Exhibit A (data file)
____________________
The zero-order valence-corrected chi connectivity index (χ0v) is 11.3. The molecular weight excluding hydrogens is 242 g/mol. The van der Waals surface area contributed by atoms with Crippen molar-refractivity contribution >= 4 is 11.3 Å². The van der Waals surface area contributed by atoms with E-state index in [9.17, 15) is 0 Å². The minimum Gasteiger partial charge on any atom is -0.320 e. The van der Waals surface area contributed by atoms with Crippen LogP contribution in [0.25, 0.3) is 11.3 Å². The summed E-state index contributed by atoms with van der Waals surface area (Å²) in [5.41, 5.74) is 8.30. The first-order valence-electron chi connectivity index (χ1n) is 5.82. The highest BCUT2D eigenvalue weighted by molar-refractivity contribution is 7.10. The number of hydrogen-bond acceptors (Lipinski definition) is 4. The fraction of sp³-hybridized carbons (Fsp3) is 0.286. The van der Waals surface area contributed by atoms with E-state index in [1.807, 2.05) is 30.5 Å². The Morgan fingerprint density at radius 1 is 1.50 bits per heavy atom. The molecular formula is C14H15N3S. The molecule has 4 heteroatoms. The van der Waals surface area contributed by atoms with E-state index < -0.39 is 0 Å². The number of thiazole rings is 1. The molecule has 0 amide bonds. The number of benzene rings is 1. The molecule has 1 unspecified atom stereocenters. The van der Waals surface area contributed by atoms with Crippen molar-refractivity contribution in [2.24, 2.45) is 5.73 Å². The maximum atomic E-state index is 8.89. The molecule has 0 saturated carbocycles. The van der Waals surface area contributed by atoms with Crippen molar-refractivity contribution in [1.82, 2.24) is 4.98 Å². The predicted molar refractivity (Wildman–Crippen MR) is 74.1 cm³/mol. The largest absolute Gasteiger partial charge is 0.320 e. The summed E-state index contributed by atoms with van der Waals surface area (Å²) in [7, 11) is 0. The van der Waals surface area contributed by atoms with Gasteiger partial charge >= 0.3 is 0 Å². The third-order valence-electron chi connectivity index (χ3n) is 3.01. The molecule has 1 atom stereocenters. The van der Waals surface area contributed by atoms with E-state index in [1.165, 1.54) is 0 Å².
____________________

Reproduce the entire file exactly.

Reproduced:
The zero-order valence-corrected chi connectivity index (χ0v) is 11.3. The molecular weight excluding hydrogens is 242 g/mol. The van der Waals surface area contributed by atoms with Crippen molar-refractivity contribution >= 4 is 11.3 Å². The van der Waals surface area contributed by atoms with E-state index in [9.17, 15) is 0 Å². The minimum Gasteiger partial charge on any atom is -0.320 e. The van der Waals surface area contributed by atoms with Crippen LogP contribution in [0.25, 0.3) is 11.3 Å². The summed E-state index contributed by atoms with van der Waals surface area (Å²) in [5.41, 5.74) is 8.30. The first-order valence-electron chi connectivity index (χ1n) is 5.82. The highest BCUT2D eigenvalue weighted by molar-refractivity contribution is 7.10. The number of hydrogen-bond acceptors (Lipinski definition) is 4. The fraction of sp³-hybridized carbons (Fsp3) is 0.286. The van der Waals surface area contributed by atoms with E-state index in [1.807, 2.05) is 30.5 Å². The Morgan fingerprint density at radius 1 is 1.50 bits per heavy atom. The molecular formula is C14H15N3S. The molecule has 4 heteroatoms. The van der Waals surface area contributed by atoms with E-state index < -0.39 is 0 Å². The number of thiazole rings is 1. The molecule has 0 amide bonds. The number of benzene rings is 1. The molecule has 1 unspecified atom stereocenters. The van der Waals surface area contributed by atoms with Crippen molar-refractivity contribution in [2.24, 2.45) is 5.73 Å². The maximum atomic E-state index is 8.89. The molecule has 0 saturated carbocycles. The van der Waals surface area contributed by atoms with Crippen molar-refractivity contribution in [1.82, 2.24) is 4.98 Å². The predicted molar refractivity (Wildman–Crippen MR) is 74.1 cm³/mol. The largest absolute Gasteiger partial charge is 0.320 e. The summed E-state index contributed by atoms with van der Waals surface area (Å²) in [7, 11) is 0. The van der Waals surface area contributed by atoms with Gasteiger partial charge >= 0.3 is 0 Å². The third-order valence-electron chi connectivity index (χ3n) is 3.01. The molecule has 1 atom stereocenters. The van der Waals surface area contributed by atoms with E-state index in [1.165, 1.54) is 0 Å².